It's very common for older adults to deal with at least some cognitive decline or difficulty remembering details. Even if you have already noticed you've become a bit more forgetful lately, one study finds that just six months of cardio exercise can help reverse the effect of aging on the brain.


Over 200 older adults with an average age of 66 were recruited for this research and completed a series of cognition and memory tests to start. Then, after engaging in a six-month aerobic workout program (3 sessions per week), participants took another round of cognitive tests. Across the board, the older adults performed much better on the tests after the aerobics program. More specifically, verbal fluency (the ability to recall information) scores increased by 2.4% and mental flexibility went up by 5.7%.


"This change in verbal fluency is what you'd expect to see in someone five years younger. Our study showed that six months' worth of vigorous workout may additionally pump blood to regions of the brain that specifically improve your verbal skills as well as memory and mental sharpness," lead study author Marc J. Poulin explains. "At a time when these results would be expected to be decreasing due to normal aging, to have these types of increases is exciting."


"As we all find out eventually, we lose a bit mentally and physically as we age. But even if you start an exercise program later in life, the benefit to your brain may be immense," he continues. "Our findings may additionally be important, especially for older adults at risk for Alzheimer's and different dementias and brain disease."


Dancing

Who says workout has to be a drag? If you can't get into traditional workout variations, consider learning a few dance moves. Research posted in Frontiers in Human Neuroscience even suggests dancing may be more effective at turning back the hands of time than different forms of exercise.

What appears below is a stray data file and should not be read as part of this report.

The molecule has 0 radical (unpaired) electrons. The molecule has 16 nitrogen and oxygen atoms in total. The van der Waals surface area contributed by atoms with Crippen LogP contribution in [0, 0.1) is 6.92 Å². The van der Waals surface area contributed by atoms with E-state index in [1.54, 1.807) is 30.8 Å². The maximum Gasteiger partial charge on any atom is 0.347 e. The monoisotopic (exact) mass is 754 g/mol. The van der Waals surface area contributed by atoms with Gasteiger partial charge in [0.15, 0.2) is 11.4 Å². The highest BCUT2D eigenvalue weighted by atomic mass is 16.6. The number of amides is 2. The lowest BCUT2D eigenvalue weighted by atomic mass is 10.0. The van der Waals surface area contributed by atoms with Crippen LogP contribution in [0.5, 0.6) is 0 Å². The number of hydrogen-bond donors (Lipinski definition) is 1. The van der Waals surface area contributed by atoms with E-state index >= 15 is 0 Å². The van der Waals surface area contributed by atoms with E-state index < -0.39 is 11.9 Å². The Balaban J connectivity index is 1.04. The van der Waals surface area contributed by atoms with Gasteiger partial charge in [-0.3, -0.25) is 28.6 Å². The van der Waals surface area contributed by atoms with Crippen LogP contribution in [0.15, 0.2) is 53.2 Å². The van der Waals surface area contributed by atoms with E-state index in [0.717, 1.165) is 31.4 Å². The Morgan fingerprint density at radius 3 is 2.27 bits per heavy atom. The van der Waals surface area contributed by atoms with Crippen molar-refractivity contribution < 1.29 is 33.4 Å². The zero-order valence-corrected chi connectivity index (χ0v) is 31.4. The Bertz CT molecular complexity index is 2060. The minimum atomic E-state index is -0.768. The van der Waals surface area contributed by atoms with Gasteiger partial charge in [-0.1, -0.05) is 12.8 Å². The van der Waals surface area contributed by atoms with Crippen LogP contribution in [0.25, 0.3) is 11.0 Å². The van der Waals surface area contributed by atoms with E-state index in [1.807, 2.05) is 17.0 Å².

Researchers separated a group of older adults into two cohorts. One group was taught a variety of new dance routines for 18 months, while another engaged in a series of endurance exercises for the same time period. Now, while both groups showed signs of reversed aging within their brains, it was only the dancing group that additionally showed marked improvements in their balance. All in all, the research makes a strong case that dancing can slow two common complaints associated with old age: cognitive decline and poor balance.


"In this study, we show that two different types of physical workout (dancing and endurance training) both increase the area of the brain that declines with age. In comparison, it was only dancing that led to noticeable behavioral changes in terms of increased balance," explains lead study author Dr. Kathrin Rehfeld, based at the German Center for Neurodegenerative Diseases, Magdeburg, Germany.


"I believe that everybody would like to live an independent and healthy life, for as long as possible. Physical activity is one of the lifestyle factors that can contribute to this, counteracting several risk factors and slowing down age-related decline. I assume dancing is a powerful tool to set new challenges for body and mind, especially in older age," she concludes.


Originally published: Eat This Not That